The next category, Family, has a group of related genera with still less number of similarities as compared to genus and species. Families are characterised on the basis of both vegetative and reproductive features of plant species.

Among plants for example, three different genera Solanum, Petunia and Datura are placed in the family Solanaceae. Among animals for example, genus Panthera, comprising lion, tiger, leopard is put along with genus, Felis (cats) in the family Felidae.

Similarly, if you observe the features of a cat and a dog, you will find some similarities and some differences as well. They are separated into two different families – Felidae and Canidae, respectively.

1.3.4 Order

You have seen earlier that categories like species, genus and families are based on a number of similar characters. Generally, order and other higher taxonomic categories are identified based on the aggregates of characters.

Order being a higher category, is the assemblage of families which exhibit a few similar characters. The similar characters are less in number as compared to different genera included in a family.

Plant families like Convolvulaceae, Solanaceae are included in the order Polymoniales mainly based on the floral characters. The animal order, Carnivora, includes families like Felidae and Canidae.

1.3.5 Class

This category includes related orders. For example, order Primata comprising monkey, gorilla and gibbon is placed in class Mammalia along with order Carnivora that includes animals like tiger, cat and dog. Class Mammalia has other orders also.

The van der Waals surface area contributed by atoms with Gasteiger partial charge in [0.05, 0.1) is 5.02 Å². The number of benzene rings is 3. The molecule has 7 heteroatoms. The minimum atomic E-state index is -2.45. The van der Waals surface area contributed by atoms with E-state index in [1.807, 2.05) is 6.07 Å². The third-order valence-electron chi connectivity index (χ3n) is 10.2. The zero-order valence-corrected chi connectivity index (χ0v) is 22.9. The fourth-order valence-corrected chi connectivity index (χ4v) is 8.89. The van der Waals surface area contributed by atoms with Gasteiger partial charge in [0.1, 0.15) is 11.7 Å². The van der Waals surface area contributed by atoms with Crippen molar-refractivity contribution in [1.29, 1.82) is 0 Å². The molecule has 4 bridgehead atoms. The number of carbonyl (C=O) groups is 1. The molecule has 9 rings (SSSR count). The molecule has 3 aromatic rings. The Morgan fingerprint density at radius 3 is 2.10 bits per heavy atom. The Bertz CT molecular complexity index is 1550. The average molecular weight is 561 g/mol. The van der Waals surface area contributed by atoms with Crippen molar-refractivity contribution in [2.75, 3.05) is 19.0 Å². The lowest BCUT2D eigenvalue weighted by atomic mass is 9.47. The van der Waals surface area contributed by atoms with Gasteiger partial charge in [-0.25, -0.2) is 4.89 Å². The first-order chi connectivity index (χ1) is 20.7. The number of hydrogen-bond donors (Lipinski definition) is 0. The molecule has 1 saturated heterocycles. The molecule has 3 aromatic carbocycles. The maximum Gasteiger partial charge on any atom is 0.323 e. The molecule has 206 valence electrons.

1.3.6 Phylum

Classes comprising animals like fishes, amphibians, reptiles, birds along with mammals constitute the next higher category called Phylum.

All these, based on the common features like presence of notochord and dorsal hollow neural system, are included in phylum Chordata. In case of plants, classes with a few similar characters are assigned to a higher category called Division.

1.3.7 Kingdom

All animals belonging to various phyla are assigned to the highest category called Kingdom Animalia in the classification system of animals.

The Kingdom Plantae, on the other hand, is distinct, and comprises all plants from various divisions. Henceforth, we will refer to these two groups as animal and plant kingdoms.

The taxonomic categories from species to kingdom have been shown in ascending order starting with species in Figure 1.1. These are broad categories.

However, taxonomists have also developed sub-categories in this hierarchy to facilitate more sound and scientific placement of various taxa.

Look at the hierarchy in Figure 1.1. Can you recall the basis of arrangement? Say, for example, as we go higher from species to kingdom, the number of common characteristics goes on decreasing.

Lower the taxa, more are the characteristics that the members within the taxon share. Higher the category, greater is the difficulty of determining the relationship to other taxa at the same level.

Hence, the problem of classification becomes more complex. Table 1.1 indicates the taxonomic categories to which some common organisms like housefly, man, mango and wheat belong.